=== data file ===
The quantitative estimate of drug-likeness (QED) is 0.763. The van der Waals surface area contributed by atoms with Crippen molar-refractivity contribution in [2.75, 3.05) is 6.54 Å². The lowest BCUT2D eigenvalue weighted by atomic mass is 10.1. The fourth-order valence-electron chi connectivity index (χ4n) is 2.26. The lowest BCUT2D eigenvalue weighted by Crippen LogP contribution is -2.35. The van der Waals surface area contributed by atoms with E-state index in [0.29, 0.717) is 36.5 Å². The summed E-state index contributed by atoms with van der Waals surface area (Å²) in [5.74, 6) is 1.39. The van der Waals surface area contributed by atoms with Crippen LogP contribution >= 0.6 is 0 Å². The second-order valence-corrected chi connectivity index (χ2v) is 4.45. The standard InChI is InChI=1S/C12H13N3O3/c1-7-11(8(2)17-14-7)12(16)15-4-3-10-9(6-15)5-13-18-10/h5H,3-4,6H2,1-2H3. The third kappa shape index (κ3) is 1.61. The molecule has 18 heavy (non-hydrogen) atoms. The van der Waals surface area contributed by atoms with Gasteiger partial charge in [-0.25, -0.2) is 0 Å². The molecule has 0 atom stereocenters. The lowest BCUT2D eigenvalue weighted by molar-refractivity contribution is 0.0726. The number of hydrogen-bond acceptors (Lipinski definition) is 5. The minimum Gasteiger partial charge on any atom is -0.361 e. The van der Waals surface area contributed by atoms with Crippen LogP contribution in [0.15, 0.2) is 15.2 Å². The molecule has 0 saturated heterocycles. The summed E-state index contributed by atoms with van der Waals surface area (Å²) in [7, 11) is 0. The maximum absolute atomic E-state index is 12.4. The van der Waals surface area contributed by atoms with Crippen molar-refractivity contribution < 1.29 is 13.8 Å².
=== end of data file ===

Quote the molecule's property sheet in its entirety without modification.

The quantitative estimate of drug-likeness (QED) is 0.763. The van der Waals surface area contributed by atoms with Crippen molar-refractivity contribution in [2.75, 3.05) is 6.54 Å². The lowest BCUT2D eigenvalue weighted by atomic mass is 10.1. The fourth-order valence-electron chi connectivity index (χ4n) is 2.26. The lowest BCUT2D eigenvalue weighted by Crippen LogP contribution is -2.35. The van der Waals surface area contributed by atoms with E-state index in [0.29, 0.717) is 36.5 Å². The summed E-state index contributed by atoms with van der Waals surface area (Å²) in [5.74, 6) is 1.39. The van der Waals surface area contributed by atoms with Crippen LogP contribution >= 0.6 is 0 Å². The second-order valence-corrected chi connectivity index (χ2v) is 4.45. The standard InChI is InChI=1S/C12H13N3O3/c1-7-11(8(2)17-14-7)12(16)15-4-3-10-9(6-15)5-13-18-10/h5H,3-4,6H2,1-2H3. The third kappa shape index (κ3) is 1.61. The molecule has 18 heavy (non-hydrogen) atoms. The van der Waals surface area contributed by atoms with Gasteiger partial charge in [-0.25, -0.2) is 0 Å². The molecule has 0 atom stereocenters. The lowest BCUT2D eigenvalue weighted by molar-refractivity contribution is 0.0726. The number of hydrogen-bond acceptors (Lipinski definition) is 5. The minimum Gasteiger partial charge on any atom is -0.361 e. The van der Waals surface area contributed by atoms with Crippen LogP contribution in [0.15, 0.2) is 15.2 Å². The molecule has 0 saturated heterocycles. The summed E-state index contributed by atoms with van der Waals surface area (Å²) in [7, 11) is 0. The maximum absolute atomic E-state index is 12.4. The van der Waals surface area contributed by atoms with Crippen molar-refractivity contribution < 1.29 is 13.8 Å².